The festive season more than any other time of year can mean more stress rather than more fun. Now is the time to use some quick stress busting tips to keep you sane and bring back the joy of Christmas.
People can feel stressed at any time of year but when you already have a busy schedule and enough stress in work, add in the Christmas merry-go-round and the pressure can reach breaking point. Buying presents can stretch the budget way beyond the bounds of credibility, demands on time increase, and family gatherings can be a challenge. If you are facing the holiday period alone that can feel very daunting and may bring a lot of sadness as you see those around you making family arrangements.
This year simplify your life with these surviving christmas tips and enjoy the season more:
- Decide now that you are not going to get into debt (or increase your debt) over Christmas. It really is the thought that counts and that starts with using your brain and the internet to decide on your choice of gifts. Choosing a theme e.g books, films, music, slipper socks! Means that everyone gets a different gift but you only have to look and buy in one place and can stick to your budget.
- Practice breathing exercises. Breathe deeply and easily, letting your shoulders, neck, and back relax and let go. You can do this wherever you are, sitting at your desk works well.
- During the holidays the average person gains 5 pounds and then comes yet another New Years Resolution to lose them. Why do that to yourself. Eat less the day before you are going to a party or big meal. Do simple things to move more, like dancing to your favorite songs or parking further away from work or the shops.
- With friends, rather than buying gifts suggest that you spend time with each other instead. You could all go and see a film and have a break from the madness. You’ll save hours of trying to decide what they want, shopping, wrapping, etc.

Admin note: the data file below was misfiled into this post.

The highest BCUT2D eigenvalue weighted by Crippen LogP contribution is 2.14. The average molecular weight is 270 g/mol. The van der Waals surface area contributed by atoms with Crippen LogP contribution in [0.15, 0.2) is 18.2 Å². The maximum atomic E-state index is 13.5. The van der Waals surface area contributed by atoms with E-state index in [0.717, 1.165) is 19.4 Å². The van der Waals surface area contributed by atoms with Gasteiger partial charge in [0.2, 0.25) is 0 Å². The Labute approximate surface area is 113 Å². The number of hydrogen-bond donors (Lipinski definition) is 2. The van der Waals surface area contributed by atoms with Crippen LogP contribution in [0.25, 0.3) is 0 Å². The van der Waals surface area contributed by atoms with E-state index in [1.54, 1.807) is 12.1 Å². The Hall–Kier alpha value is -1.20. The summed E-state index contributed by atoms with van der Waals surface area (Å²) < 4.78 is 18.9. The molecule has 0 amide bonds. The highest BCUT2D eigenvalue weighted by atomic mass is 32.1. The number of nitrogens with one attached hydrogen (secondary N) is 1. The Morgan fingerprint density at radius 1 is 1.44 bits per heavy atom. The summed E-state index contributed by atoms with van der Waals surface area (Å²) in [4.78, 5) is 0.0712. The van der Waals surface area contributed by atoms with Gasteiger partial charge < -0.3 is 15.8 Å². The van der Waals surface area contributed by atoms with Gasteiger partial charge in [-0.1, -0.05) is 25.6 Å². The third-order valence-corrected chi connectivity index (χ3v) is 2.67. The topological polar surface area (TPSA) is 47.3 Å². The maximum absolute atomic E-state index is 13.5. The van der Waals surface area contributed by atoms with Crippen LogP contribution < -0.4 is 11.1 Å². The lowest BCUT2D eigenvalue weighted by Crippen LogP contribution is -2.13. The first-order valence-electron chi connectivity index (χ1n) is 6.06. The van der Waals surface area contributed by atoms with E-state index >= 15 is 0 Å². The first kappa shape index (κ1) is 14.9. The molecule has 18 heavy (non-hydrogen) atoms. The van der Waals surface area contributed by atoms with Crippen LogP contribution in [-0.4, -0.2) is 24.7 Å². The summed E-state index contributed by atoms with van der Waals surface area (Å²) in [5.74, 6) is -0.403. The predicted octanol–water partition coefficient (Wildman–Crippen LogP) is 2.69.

- Family gatherings are great if they are something you look forward to. However, if they tend to be a challenge, prepare emotionally ahead of time. Visualize yourself staying calm. Try to be detached, know that the party/day or whatever will come to an end and you may not see the family for a while. Release the need to make judgements or get pulled into the judgements of others on you. It helps to have a well developed sense of humour.
- If you are planning and hosting a family event then consider reducing the amount of alcohol available as people are rarely at their best after a “skinful”. Know that you deserve to have fun too so make sure you ask for and accept other peoples help.
- Plan ahead. Make a list of priorities and stay focused on them. Spend a few minutes at night deciding what is most important to get done the next day. Be reasonable in your expectations! Set boundaries for yourself. It is OK to say “no” to something you don’t want to do. Respect your own need for time.
- If you are spending the holiday period alone then do not set yourself up for sadness. It is easy to get into the “poor me” mindset (there are many who would envy you the peace and freedom). Make this a special time for you. Visualise and plan the treat you are giving yourself. Get in some delightful foods, maybe some favourite films or books, pamper yourself. Consider inviting someone to join you, you would be amazed how many people spend the holiday period alone. Volunteers are usually in demand during this period and it can be very rewarding and sociable but only get involved if it is what you really want to do.
- Remember that letting someone know you care is the greatest gift of all. This season, say I love you as much as possible to family and friends. Let people know why they are special to you. Then remember to love and appreciate yourself.
Take the time at New Year to plan a fabulous year ahead and if you are feeling unsure about how to make that happen then join us on the “I don’t want another year like last year” March 2014 Life Healing Workshop and kick-start all aspects of your life, ensuring that 2014 will be unlike any other year you have had.